• Chapter 216: Flippin’ On A Sunny Day
  • Chapter 217: Sittin’ On Chrome
  • Chapter 218: Way 2 Real
  • Chapter 219: Leanin In The Leans
  • Chapter 220: Player Memories
  • Chapter 221: 2 Pints Deep
  • Chapter 222: My Block
  • Chapter 223: Trey Day
  • Chapter 224: 97 Live
  • Chapter 225: Back Up In You
  • Chapter 226: Million Dollar Hands
  • Chapter 227: We Don’t Bar It
  • Chapter 228: Back On The Grind
  • Chapter 229: Thugs Night Out
  • Chapter 230: Paying Dues
  • Chapter 231: Love 4 The Hood
  • Chapter 232: Tryin 2 Survive
  • Chapter 233: Finally Made It
  • Chapter 234: Still A G At 23
  • Chapter 235: Flippin 2 Da Classic Pt. II
  • Chapter 236: Screw & Blunt
  • Chapter 237: Dope Dealin & Cap Peelin
  • Chapter 238: On The Real
  • Chapter 239: 3-D
  • Chapter 240: That Classic
  • Chapter 241: Hurtin These Boys
  • Chapter 242: Puttin It Down
  • Chapter 243: Commin Up Quick
  • Chapter 244: It Don’t Stop
  • Chapter 245: Waitin On Slant
  • Chapter 246: Willow Glen
  • Chapter 247: Sudden Death
  • Chapter 248: 380 D On That Ass
  • Chapter 249: 12/16/1972
  • Chapter 250: Da Return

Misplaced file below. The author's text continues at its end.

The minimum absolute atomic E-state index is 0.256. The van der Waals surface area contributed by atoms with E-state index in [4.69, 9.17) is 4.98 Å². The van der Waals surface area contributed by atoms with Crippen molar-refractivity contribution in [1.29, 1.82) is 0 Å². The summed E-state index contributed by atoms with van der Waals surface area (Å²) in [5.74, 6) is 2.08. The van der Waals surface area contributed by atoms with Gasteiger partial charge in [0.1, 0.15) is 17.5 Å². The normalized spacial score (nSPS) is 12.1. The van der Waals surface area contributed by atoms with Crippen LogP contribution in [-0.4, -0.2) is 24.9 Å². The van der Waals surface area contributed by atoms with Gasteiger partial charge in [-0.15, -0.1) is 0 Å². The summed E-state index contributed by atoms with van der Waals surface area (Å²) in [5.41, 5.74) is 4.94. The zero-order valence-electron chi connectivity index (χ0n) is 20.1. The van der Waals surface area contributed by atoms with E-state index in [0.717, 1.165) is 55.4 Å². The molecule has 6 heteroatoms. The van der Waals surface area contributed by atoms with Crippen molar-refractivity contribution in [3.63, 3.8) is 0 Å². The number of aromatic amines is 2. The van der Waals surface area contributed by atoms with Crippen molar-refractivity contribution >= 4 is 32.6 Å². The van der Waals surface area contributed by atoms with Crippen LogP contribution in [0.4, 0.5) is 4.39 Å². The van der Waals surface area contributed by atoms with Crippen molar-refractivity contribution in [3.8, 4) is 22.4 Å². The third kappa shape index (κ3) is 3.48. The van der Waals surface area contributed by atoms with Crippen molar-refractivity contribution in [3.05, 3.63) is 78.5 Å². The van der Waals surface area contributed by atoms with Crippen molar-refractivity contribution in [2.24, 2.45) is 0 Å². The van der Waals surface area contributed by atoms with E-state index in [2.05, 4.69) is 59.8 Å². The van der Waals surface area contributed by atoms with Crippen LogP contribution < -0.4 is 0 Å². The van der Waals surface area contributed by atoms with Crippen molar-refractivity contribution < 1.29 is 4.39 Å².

• Chapter 251: Stressed Out
  • Chapter 252: Separatin Da Real From Da Fake
  • Chapter 253: Stayin Sucka Free
  • Chapter 254: Fresh Out The County
  • Chapter 255: Elimination
  • Chapter 256: Screw & Doug
  • Chapter 257: All About Pat
  • Chapter 258: Fuck The World
  • Chapter 259: Somethin' 4 U Haters
  • Chapter 260: Bar It 4 What
  • Chapter 261: R.I.P. Tee Lee
  • Chapter 262: Clay & Screw
  • Chapter 263: Nard & Screw
  • Chapter 264: Screw Dub '96
  • Chapter 265: Shay & Screw
  • Chapter 266: Till Death Do Us PART
  • Chapter 267: 4 Young Gees
  • Chapter 268: Dave & Screw
  • Chapter 269: Lil Rob Personal
  • Chapter 270: D Pac & Screw
  • Chapter 271: Screw & Terrance
  • Chapter 272: Screw Dub '96
  • Chapter 273: So Much Pain